However, the people in the George Bailey group, the ones who imagined not meeting their beloved spouse reported a greater feeling of happiness in their relationships than the participants who had simply re-told their love stories. Their love stories, Wilson found, became "surprising and special again, and maybe a little mysterious– the very conditions that prolong the pleasure we get from the good things in life."
But Redirect isn't all about telling ourselves better stories; it's also about doing things differently. Take volunteer work. As already mentioned, simply volunteering in one's community can more effectively reduce teen pregnancy, drug abuse, and violence than can a host of popular social and educational programs.
"One of the best ways of changing people's self-views is to change their behavior first," writes Wilson. "Involving at-risk teens in volunteer work can lead to a beneficial change in how they view themselves, fostering the sense that they are valuable members of the community who have a stake in the future, thereby reducing the likelihood that they engage in risky behaviors."
It's what Wilson refers to in Redirect as the "do good, be good" principle, though he acknowledges that it is really nothing new. Indeed, as Aristotle wrote in The Politics: "It makes no small difference what habits we develop. Rather, it makes all the difference."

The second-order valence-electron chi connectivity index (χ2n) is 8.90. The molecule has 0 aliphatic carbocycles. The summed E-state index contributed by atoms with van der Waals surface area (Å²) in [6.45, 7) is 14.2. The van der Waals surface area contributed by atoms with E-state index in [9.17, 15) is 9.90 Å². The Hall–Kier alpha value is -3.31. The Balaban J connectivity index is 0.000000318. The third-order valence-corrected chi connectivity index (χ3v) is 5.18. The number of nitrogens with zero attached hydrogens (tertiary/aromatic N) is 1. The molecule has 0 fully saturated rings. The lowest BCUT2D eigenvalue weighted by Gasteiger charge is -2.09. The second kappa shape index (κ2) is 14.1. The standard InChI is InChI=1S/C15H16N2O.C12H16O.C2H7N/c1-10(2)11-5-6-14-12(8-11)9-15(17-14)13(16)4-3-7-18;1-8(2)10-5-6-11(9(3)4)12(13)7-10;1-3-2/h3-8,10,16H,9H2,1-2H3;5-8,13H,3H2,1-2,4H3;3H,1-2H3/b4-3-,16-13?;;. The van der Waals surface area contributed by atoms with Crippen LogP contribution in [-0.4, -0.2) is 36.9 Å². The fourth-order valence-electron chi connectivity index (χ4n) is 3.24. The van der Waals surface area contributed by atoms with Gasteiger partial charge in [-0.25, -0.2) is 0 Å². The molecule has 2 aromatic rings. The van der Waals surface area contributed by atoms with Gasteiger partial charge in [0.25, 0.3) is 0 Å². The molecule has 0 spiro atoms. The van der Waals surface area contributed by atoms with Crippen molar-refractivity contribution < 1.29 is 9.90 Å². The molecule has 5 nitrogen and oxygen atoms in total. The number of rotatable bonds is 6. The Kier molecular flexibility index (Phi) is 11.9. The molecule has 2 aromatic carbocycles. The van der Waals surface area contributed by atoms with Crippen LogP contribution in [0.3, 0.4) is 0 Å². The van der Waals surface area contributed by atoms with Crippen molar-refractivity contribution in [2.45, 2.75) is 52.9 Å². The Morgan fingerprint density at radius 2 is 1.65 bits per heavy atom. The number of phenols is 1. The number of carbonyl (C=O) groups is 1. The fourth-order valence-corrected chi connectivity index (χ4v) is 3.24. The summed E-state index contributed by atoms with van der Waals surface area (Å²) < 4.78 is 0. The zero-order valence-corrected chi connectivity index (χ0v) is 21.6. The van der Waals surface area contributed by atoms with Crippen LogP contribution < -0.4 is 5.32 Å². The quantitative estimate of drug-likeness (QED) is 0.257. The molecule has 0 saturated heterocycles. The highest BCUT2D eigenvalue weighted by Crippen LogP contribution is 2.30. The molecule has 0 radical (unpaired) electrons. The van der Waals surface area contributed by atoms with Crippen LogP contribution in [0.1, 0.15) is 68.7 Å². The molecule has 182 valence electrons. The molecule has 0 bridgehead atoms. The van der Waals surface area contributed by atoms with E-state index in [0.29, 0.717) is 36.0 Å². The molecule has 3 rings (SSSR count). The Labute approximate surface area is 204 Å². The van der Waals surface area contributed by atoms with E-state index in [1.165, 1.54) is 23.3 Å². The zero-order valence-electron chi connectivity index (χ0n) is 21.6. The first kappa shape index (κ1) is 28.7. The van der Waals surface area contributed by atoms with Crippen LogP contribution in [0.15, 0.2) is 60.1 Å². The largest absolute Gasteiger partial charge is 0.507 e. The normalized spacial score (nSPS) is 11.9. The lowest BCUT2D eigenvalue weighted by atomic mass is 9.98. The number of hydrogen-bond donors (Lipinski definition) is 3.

But in an age when talking about problems as a way of fixing them has become the norm, the notion that changing behavior first remains a radical one.
Take that, Mr Freud!
Ironically, Wilson's research in the mid-1970s is largely responsible for popularizing Freud's work on the unconscious, as it showed how unconscious mental processes informed behavior. Prior to that, Freud's work was widely thought of as nonsense. Today, the unconscious is widely accepted as a legitimate behavioral motivator, and countless people have sat on therapist couches delving into their psyches for answers to their problems.
In fact, Wilson acknowledges psychoanalysis is very useful for treating people with severe psychological problems. Indeed, the "narratives" that some people tell themselves can go completely haywire, from the intelligent serial killer who has a logical reason for chopping his victim up in to bits, or the victim of bipolar disorder who imagines he has multiple personalities and communicates with angels.
However, while Wilson acknowledges the power of the unconscious, he questions the usefulness of probing around in there for definitive answers.
As Gilbert puts it, at the center of Wilson's work "lies a single enigmatic insight: we seem to know less about the worlds inside our heads than about the world our heads are inside."
In Wilson's previous book, Strangers to Ourselves, he took aim at the popular notion that we can understand and master our psyche. Instead, Wilson revealed the ways in which we are guided by a mishmash of subconscious impulses and immediate emotions that we don't always understand.
Self-understanding, according to Wilson, has some severe limitations, a notion contrary to decades of self-help advice, psychotherapy, and various theories of enlightenment.
"There is no direct pipeline to the adaptive unconscious," Wilson declared in Strangers.
The trick, Wilson seems to be saying, is realizing that we aren't stuck in our narratives, that they can be "tweaked" and "nudged" in different directions based on new information. While he admits that the story-editing approach isn't the answer to all our complex social ills, or a magic pill for those who have experienced severe trauma, like that Florida police officer, it can be a step in the right direction.
"If you're going to tell yourself a story about your life," says Wilson, "it might as well be a good one."